That Day I Became a Democratic Stooge

lewis-stooge

The Democratic sit-in included one of the most embarrassing moments of my career.

WASHINGTON –  Paul Singer writes: The House Democrats’ anti-gun sit-in last week included one of the more embarrassing moments of my journalism career.

The Democrats had grabbed the House floor for what amounted to an impromptu 25-hour filibuster to protest the unwillingness of Republican leadership to call a vote on gun control legislation.

“The Democrats were pumping up their energy. They congratulated each other and cheered. The partisans who had packed the public visitors’ gallery cheered with them — a no-no when the House is in session.”

This was a new and unusual tactic, and nobody had any idea how it was going to end. The House doesn’t have a filibuster, so it also doesn’t have a way to end one. That makes it newsworthy.

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As the protest dragged on through the day Wednesday, the rows of stools in the press gallery — up above the House floor — usually nearly empty during House business, had become full. This had become a full-blown Event, and more than two dozen reporters sat in the gallery documenting it.

“The lawmakers then turned to the galleries and thanked the visitors for their support, and everybody cheered some more.”

At around 9 p.m., as they were girding for House Republicans to return and attempt to re-establish control of the floor, the Democrats were pumping up their energy. They congratulated each other and cheered.

“And then, my moment of shame. Someone on the floor called out thanks to the press, saying our reporting had spread the word and fueled their protest.”

The partisans who had packed the public visitors’ gallery cheered with them — a no-no when the House is in session. Visitors are supposed to sit quietly, but by this hour many of the rules of the House floor had long since been thrown out the window.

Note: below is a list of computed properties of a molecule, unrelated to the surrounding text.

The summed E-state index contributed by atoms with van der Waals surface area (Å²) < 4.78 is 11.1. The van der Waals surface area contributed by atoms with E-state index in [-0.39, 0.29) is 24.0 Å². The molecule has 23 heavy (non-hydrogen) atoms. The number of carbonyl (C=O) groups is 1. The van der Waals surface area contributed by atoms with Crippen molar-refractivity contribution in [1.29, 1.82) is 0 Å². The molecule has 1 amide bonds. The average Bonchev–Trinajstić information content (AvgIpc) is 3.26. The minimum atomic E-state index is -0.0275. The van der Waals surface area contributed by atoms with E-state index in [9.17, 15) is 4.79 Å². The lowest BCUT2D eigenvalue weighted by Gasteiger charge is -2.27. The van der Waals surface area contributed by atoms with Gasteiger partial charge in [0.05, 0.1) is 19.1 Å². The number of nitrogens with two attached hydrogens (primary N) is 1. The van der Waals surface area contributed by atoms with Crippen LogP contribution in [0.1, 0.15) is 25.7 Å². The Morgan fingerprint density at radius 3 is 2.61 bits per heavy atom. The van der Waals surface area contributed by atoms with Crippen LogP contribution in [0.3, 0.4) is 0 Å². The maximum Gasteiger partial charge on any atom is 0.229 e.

RETROSPEKTIVE JERRY LEWIS The Stooge (dt: Der Pr¸gelknabe), Norman Taurog, USA, 1952 *** Local Caption *** The Stooge, , Norman Taurog, USA, 1952, V'13, Retrospektive

“But to be fair, when Republicans voted more than 50 times to repeal Obamacare, that was a “stunt,” too. And of course, they were sending fundraising appeals every time.”

The lawmakers then turned to the galleries and thanked the visitors for their support, and everybody cheered some more. That was another no-no — lawmakers are prohibited from acknowledging the galleries from the floor.

“Congress is legislating less and less, and much of what it does nowadays is a stunt.”

And then, my moment of shame. Someone on the floor called out thanks to the press, saying our reporting had spread the word and fueled their protest. The 100-or-so Members of Congress on the floor and the several hundred partisans in the gallery cheered for us.

My colleagues and I were mortified.

We are not in this business to help anybody, only to report the story. We certainly do not want credit for helping Democrats perpetrate what Republicans correctly labeled a “stunt.”

Make no mistake: This was a stunt. It was a brazen attempt to make headlines and draw attention to an issue, not an attempt to legislate. Democrats then sent fundraising emails citing the sit-in as a reason to donate, which raises some questions about whether they violated House rules against using the chamber for political purposes….(read more)

Source: Voices: USA Today

Singer is USA TODAY’s Washington correspondent.


One Comment on “That Day I Became a Democratic Stooge”

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